Historians defend controversial Lincoln biography
April 19 2005 12:00 AM ET
It must have been
the first conference in the history of Abraham Lincoln
scholarship to call the Great Emancipator "a terrifically
sexual guy." Addressing the nation's top Lincoln scholars on
Sunday, two historians defended a new book that claims
Lincoln was gay and called for more research into his
sexuality. "I could build a Lincoln Log cabin of homophobic
denial," said Civil War historian Michael Chesson. "There's
been a cover-up, a conspiracy of silence for experts to hide
what they regard as dirty linen in Abe's faded carpetbag."
The reason for the discussion--part of a conference
held in conjunction with the opening of the Abraham Lincoln
Presidential Library and Museum--is a new book called The
Intimate World of Abraham Lincoln. Author and
sociologist C.A. Tripp, who died before the book was
published, examined Lincoln's poetry, the recollections of
those who knew him, and his relationships with other men and
concluded Lincoln was "predominantly homosexual." Tripp goes
into more detail, but he was not the first person to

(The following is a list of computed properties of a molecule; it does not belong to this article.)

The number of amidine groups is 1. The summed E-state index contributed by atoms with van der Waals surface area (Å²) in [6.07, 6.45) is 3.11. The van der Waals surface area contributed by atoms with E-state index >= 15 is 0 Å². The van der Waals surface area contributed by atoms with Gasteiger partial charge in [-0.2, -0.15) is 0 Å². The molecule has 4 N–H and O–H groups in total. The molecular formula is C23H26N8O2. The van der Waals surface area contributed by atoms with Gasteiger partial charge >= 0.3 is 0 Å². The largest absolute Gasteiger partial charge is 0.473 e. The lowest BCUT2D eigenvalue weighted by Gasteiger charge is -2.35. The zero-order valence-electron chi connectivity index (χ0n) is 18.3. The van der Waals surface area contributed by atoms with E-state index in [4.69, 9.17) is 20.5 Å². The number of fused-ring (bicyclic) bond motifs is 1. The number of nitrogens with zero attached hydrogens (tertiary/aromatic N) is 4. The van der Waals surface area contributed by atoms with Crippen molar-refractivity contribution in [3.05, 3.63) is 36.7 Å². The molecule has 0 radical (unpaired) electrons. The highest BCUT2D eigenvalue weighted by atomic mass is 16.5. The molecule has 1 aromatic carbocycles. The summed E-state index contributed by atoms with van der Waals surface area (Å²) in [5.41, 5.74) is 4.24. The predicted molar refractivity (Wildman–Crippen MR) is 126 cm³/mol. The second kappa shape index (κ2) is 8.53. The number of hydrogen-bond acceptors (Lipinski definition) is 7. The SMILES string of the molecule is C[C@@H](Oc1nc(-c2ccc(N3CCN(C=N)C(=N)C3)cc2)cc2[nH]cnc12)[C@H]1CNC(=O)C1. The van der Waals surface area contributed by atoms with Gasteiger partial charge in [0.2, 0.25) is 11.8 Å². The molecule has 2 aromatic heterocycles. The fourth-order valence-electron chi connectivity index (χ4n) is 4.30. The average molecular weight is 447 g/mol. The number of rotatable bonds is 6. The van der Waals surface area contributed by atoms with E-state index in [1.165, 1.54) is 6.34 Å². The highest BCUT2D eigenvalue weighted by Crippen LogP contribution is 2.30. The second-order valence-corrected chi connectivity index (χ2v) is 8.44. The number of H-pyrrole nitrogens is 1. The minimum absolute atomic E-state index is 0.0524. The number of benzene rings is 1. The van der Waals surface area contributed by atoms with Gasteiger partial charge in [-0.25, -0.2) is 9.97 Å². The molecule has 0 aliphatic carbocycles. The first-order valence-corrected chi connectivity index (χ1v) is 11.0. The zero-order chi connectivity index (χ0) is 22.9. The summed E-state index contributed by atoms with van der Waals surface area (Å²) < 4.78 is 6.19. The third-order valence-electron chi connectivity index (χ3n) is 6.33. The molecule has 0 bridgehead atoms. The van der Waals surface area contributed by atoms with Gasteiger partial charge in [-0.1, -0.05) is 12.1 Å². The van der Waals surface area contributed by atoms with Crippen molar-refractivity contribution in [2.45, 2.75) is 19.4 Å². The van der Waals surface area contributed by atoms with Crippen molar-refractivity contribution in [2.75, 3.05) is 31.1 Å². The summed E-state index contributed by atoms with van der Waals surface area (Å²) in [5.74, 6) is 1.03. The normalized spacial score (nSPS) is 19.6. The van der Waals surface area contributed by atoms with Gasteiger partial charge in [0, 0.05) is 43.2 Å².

speculate on the subject. Scholars have long wondered about
the relationship between Lincoln and Joshua Speed. The two
men slept in the same bed for four years in Springfield and
developed a deep friendship.
Seeking to save money and stay warm in crude
buildings, men of the day often shared beds. But Lincoln and
Speed lived together long after they could afford separate
quarters. Though both men married and Lincoln had four
children, Tripp concluded they were lovers. He reached the
same conclusion about Lincoln and David Derickson, a soldier
assigned to guard the president during the Civil War.
Lincoln and Derickson sometimes shared a bed when Mary Todd
Lincoln was out of town.
Jean Baker, author of a major biography of Mrs.
Lincoln, has concluded that Lincoln was bisexual. "[Lincoln]
loved men, and they loved him, at whatever level," Baker
said. She also rejected the contention that Lincoln married
only to further his political career, saying Abraham and
Mary "loved each other and could not be happy apart." "It
does seem to me that Lincoln is a terrifically sexual guy.
He seems to exude testosterone from every pore," she added.
Many historians have questioned the theory that
Lincoln was gay, arguing that if there were anything
suspicious about the president's relationships with Speed
and Derickson, his enemies would have used it against him.
They say Tripp relied on discredited sources and read too
much into conversations that were recalled decades later.
Douglas Wilson, codirector of the Lincoln Studies Center at
Knox College, called the book's evidence "very, very
shabby." But Illinois state historian Thomas Schwartz
suggested skeptics should keep an open mind. "I have found
that the traditional assumptions about Lincoln, when
carefully tested, fall apart," he said. (Christopher Wills,